Now some of you may not know this, but I can be generous with my stuff, too. Did you know that Lisa was borrowing my pants the night she met Jo? It was this pair of heavy wool slacks—I still have them—super hot, super itchy. And this was in August. Now imagine the scene. Jo’s at a party—a friend of a friend, she doesn’t really know anyone. And Jo’s like, “I think I’ll go talk to that sweaty, uncomfortable-looking woman in the corner who keeps scratching her thighs.” Now Jo might tell you she picked Lisa for her quick wit or her great hair, but I know it was because of my lucky pants. And someday I hope that I’ll put on these itchy, hot, uncomfortable, lucky pants and meet someone who looks at me the way Jo looks at Lisa, or the way Lisa looks at Jo. So now let’s all look at this happy couple with love in our eyes and raise our glasses.”

Lisa and Jo loved the toast, and the audience seemed to like it too. Tamara’s wedding toast was successful because she took the time to find specific, concrete language to describe the couple. And this, in turn, helped her find the organizing structure for her toast.

Elevated Language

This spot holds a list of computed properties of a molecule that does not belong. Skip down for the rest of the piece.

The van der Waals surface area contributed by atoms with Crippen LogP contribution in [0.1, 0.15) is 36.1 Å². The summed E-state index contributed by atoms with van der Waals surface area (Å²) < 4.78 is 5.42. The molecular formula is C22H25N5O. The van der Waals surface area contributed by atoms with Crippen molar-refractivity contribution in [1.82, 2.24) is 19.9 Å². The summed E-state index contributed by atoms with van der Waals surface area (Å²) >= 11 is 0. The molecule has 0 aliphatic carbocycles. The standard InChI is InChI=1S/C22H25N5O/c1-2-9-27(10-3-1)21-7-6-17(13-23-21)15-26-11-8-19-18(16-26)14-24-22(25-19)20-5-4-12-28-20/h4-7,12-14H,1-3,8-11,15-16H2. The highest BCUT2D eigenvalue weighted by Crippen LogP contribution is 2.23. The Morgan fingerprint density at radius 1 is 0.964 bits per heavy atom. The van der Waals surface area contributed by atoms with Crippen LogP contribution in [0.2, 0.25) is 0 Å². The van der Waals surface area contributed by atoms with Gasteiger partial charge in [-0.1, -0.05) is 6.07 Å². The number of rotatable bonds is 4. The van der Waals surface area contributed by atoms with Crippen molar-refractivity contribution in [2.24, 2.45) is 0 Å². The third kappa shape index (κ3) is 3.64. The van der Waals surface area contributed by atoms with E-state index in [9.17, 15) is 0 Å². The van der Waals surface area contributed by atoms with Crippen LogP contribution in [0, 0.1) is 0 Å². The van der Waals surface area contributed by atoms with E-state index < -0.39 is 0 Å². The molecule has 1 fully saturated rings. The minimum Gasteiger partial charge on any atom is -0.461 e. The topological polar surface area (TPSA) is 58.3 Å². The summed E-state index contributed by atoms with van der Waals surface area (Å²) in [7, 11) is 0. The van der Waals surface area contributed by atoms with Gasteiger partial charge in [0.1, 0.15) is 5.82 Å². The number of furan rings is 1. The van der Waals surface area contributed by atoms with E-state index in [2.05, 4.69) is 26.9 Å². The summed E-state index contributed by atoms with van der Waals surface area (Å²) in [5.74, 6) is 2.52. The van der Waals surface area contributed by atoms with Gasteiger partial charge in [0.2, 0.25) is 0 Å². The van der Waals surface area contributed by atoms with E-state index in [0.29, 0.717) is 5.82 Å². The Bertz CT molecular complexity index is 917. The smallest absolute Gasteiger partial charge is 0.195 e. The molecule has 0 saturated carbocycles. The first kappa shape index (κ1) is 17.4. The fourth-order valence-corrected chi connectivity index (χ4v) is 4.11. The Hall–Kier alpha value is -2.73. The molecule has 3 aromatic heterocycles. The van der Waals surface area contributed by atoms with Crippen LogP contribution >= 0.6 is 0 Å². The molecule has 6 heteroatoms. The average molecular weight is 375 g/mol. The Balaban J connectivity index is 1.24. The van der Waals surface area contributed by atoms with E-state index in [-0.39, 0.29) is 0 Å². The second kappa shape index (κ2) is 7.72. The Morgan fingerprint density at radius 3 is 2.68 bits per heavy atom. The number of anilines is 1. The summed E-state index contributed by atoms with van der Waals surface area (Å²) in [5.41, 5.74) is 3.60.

In some occasion speeches, especially more formal ones, you may want to use more elevated language. One of the best ways to elevate your language is through the thoughtful use of rhetorical devices.

The following examples of elevating language for occasion speeches are drawn from two speeches by Senator Jeff Flake, Republican of Arizona: his announcement of retirement, delivered October 24, 2017, and his farewell address to Congress, delivered December 13, 2018.

  • Imagery: Draws your audience in by using strong words to create pictures in their minds.
    • Example: “Through eighteen years in Washington, our kids grew up thinking it was normal to have their faces plastered on campaign signs along the roadside when election time rolled around. . . . They spent summers in Washington catching fireflies and voting with their dad on the House floor.”[1]
  • Simile: usually using “like” or “as” to draw a comparison between things and adding an element of freshness to bring the words alive such that they make a bigger impact.
    • Example: “It might seem that all of this has lately been tossed around like pieces on a board.”[2]